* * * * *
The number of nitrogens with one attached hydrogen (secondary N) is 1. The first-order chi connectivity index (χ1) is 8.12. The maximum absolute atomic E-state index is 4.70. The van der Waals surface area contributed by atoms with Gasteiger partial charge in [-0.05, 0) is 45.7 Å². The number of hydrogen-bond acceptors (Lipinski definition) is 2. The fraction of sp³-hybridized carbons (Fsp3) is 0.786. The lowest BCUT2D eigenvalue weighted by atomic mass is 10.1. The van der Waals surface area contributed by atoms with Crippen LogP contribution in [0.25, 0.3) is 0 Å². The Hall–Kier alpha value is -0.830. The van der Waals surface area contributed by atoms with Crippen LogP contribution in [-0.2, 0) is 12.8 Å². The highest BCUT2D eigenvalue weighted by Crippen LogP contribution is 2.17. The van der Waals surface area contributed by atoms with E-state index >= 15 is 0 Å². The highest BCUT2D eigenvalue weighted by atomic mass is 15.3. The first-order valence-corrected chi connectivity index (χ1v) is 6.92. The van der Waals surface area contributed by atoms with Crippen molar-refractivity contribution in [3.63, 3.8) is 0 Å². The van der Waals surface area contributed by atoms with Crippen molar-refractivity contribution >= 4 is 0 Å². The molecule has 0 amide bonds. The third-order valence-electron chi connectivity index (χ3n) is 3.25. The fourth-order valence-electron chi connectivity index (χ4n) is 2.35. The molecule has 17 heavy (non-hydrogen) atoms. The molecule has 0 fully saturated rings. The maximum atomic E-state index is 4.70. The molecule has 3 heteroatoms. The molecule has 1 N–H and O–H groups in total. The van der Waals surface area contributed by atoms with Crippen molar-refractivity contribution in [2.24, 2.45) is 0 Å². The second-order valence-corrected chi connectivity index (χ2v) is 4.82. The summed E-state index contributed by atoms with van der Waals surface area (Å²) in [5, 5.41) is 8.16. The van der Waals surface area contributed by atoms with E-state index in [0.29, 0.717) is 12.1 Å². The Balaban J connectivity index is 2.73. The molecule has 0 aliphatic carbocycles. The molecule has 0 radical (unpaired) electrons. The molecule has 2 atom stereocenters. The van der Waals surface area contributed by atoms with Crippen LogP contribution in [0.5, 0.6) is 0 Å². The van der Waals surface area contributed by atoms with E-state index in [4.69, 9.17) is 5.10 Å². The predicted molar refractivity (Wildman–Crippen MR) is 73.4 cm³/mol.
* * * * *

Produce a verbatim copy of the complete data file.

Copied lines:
The number of nitrogens with one attached hydrogen (secondary N) is 1. The first-order chi connectivity index (χ1) is 8.12. The maximum absolute atomic E-state index is 4.70. The van der Waals surface area contributed by atoms with Gasteiger partial charge in [-0.05, 0) is 45.7 Å². The number of hydrogen-bond acceptors (Lipinski definition) is 2. The fraction of sp³-hybridized carbons (Fsp3) is 0.786. The lowest BCUT2D eigenvalue weighted by atomic mass is 10.1. The van der Waals surface area contributed by atoms with Crippen LogP contribution in [0.25, 0.3) is 0 Å². The Hall–Kier alpha value is -0.830. The van der Waals surface area contributed by atoms with Crippen LogP contribution in [-0.2, 0) is 12.8 Å². The highest BCUT2D eigenvalue weighted by Crippen LogP contribution is 2.17. The van der Waals surface area contributed by atoms with E-state index >= 15 is 0 Å². The highest BCUT2D eigenvalue weighted by atomic mass is 15.3. The first-order valence-corrected chi connectivity index (χ1v) is 6.92. The van der Waals surface area contributed by atoms with Crippen molar-refractivity contribution in [3.63, 3.8) is 0 Å². The van der Waals surface area contributed by atoms with Crippen molar-refractivity contribution >= 4 is 0 Å². The molecule has 0 amide bonds. The third-order valence-electron chi connectivity index (χ3n) is 3.25. The fourth-order valence-electron chi connectivity index (χ4n) is 2.35. The molecule has 17 heavy (non-hydrogen) atoms. The molecule has 0 fully saturated rings. The maximum atomic E-state index is 4.70. The molecule has 3 heteroatoms. The molecule has 1 N–H and O–H groups in total. The van der Waals surface area contributed by atoms with Crippen molar-refractivity contribution in [2.24, 2.45) is 0 Å². The second-order valence-corrected chi connectivity index (χ2v) is 4.82. The summed E-state index contributed by atoms with van der Waals surface area (Å²) in [5, 5.41) is 8.16. The van der Waals surface area contributed by atoms with E-state index in [0.29, 0.717) is 12.1 Å². The Balaban J connectivity index is 2.73. The molecule has 0 aliphatic carbocycles. The molecule has 0 radical (unpaired) electrons. The molecule has 2 atom stereocenters. The van der Waals surface area contributed by atoms with Crippen LogP contribution in [0.5, 0.6) is 0 Å². The van der Waals surface area contributed by atoms with E-state index in [4.69, 9.17) is 5.10 Å². The predicted molar refractivity (Wildman–Crippen MR) is 73.4 cm³/mol.